The court stated that holding otherwise "would permit a landowner to contaminate the environment by ignoring open drums of hazardous materials on his property while rainwater displaced the materials and caused them to spill onto the ground. Permitting a landowner to avoid liability in this context simply because it did not actively participate in the contamination would frustrate the statutory policy of encouraging voluntary private action to remedy environmental hazards."

Even though the court agreed with Southfund that Sears was a covered person under CERCLA, the court denied Southfund’s claim for costs on two bases. First, the court held that Southfund’s cleanup costs were not necessary costs of response. Second, the court held that Southfund’s cleanup was not performed in accordance with National Contingency Plan hazardous substance cleanup procedures.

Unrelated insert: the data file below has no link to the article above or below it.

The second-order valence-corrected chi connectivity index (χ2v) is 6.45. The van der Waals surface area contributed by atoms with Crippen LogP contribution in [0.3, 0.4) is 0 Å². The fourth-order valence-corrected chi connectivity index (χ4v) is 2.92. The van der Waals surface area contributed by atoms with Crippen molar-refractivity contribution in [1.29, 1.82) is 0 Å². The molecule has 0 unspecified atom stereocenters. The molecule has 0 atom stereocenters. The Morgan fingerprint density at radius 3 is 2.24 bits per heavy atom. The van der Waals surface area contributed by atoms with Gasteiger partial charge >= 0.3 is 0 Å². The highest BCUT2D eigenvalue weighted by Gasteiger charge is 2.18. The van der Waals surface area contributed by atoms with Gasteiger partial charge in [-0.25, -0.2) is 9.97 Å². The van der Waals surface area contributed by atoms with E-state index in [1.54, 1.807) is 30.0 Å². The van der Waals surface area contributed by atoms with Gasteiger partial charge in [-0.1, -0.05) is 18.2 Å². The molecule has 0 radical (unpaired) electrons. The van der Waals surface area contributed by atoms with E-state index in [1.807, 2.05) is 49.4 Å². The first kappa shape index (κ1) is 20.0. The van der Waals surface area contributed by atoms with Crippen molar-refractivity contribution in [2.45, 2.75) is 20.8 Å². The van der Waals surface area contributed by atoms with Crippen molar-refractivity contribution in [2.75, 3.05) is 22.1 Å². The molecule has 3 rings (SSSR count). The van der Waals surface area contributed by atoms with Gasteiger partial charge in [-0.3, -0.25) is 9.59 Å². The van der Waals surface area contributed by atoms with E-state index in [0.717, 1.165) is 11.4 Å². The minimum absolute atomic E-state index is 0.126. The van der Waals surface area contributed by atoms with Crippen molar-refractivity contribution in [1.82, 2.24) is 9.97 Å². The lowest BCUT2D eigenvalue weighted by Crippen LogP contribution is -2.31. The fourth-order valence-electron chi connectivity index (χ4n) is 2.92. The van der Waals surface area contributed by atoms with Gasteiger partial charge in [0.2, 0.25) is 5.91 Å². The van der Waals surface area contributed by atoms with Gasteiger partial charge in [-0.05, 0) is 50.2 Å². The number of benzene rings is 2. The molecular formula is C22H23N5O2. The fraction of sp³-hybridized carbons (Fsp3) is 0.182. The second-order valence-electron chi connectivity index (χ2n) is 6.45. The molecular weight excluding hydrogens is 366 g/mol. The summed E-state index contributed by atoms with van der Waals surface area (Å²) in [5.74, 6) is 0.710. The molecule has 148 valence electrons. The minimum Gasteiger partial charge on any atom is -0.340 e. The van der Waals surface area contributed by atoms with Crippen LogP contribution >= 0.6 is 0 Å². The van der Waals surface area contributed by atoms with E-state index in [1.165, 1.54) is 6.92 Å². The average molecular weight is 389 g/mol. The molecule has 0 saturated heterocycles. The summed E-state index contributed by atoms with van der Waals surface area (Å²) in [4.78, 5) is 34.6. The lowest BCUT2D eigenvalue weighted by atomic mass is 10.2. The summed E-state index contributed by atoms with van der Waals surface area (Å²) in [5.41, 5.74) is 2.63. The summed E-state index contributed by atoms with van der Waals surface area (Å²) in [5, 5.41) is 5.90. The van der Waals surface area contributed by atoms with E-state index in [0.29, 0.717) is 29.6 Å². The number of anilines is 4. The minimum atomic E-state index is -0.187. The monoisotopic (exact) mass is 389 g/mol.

CERCLA allows private parties to recover necessary remediation costs from prior landowners. To qualify, claimants must demonstrate that the costs were incurred in response to a threat to public health or the environment that existed before the response action began and that the costs were necessary to address that threat.

Sears argued that Southfund’s costs were incurred not to reduce threats to health or the environment but instead to make the property more attractive to potential buyers. The court agreed with Sears, saying that Southfund produced no evidence to suggest that the contaminated ground water posed a threat to the environment or public health. In addition, no evidence demonstrated that the ground water had contaminated any downstream creeks, lakes, or ponds or any underground sources of drinking water, the court found.

Further, the court said that the contaminated soil posed no threat to the environment or public health because it was covered with asphalt and enclosed in a fence. Although Southfund argued that a threat would exist after the fence and asphalt were removed to prepare the land for redevelopment to residential use, the court held that Southfund’s costs were not necessary.